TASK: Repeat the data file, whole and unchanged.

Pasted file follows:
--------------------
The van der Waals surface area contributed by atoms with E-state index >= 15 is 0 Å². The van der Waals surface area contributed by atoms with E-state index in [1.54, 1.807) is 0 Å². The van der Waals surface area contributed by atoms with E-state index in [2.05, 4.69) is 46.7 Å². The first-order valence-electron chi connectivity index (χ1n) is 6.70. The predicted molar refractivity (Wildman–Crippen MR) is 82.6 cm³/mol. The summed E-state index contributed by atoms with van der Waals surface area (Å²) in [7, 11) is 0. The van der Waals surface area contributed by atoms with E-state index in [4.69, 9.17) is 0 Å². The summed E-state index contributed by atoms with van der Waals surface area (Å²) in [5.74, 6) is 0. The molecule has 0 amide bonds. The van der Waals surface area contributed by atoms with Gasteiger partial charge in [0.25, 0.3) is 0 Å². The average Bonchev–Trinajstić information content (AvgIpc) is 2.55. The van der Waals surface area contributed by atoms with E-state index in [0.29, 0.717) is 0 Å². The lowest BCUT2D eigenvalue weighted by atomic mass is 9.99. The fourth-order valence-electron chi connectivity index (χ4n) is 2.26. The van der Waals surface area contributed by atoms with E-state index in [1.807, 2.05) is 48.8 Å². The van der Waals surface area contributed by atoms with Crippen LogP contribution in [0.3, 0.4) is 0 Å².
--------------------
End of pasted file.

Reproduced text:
The van der Waals surface area contributed by atoms with E-state index >= 15 is 0 Å². The van der Waals surface area contributed by atoms with E-state index in [1.54, 1.807) is 0 Å². The van der Waals surface area contributed by atoms with E-state index in [2.05, 4.69) is 46.7 Å². The first-order valence-electron chi connectivity index (χ1n) is 6.70. The predicted molar refractivity (Wildman–Crippen MR) is 82.6 cm³/mol. The summed E-state index contributed by atoms with van der Waals surface area (Å²) in [7, 11) is 0. The van der Waals surface area contributed by atoms with E-state index in [4.69, 9.17) is 0 Å². The summed E-state index contributed by atoms with van der Waals surface area (Å²) in [5.74, 6) is 0. The molecule has 0 amide bonds. The van der Waals surface area contributed by atoms with Gasteiger partial charge in [0.25, 0.3) is 0 Å². The average Bonchev–Trinajstić information content (AvgIpc) is 2.55. The van der Waals surface area contributed by atoms with E-state index in [0.29, 0.717) is 0 Å². The lowest BCUT2D eigenvalue weighted by atomic mass is 9.99. The fourth-order valence-electron chi connectivity index (χ4n) is 2.26. The van der Waals surface area contributed by atoms with E-state index in [1.807, 2.05) is 48.8 Å². The van der Waals surface area contributed by atoms with Crippen LogP contribution in [0.3, 0.4) is 0 Å².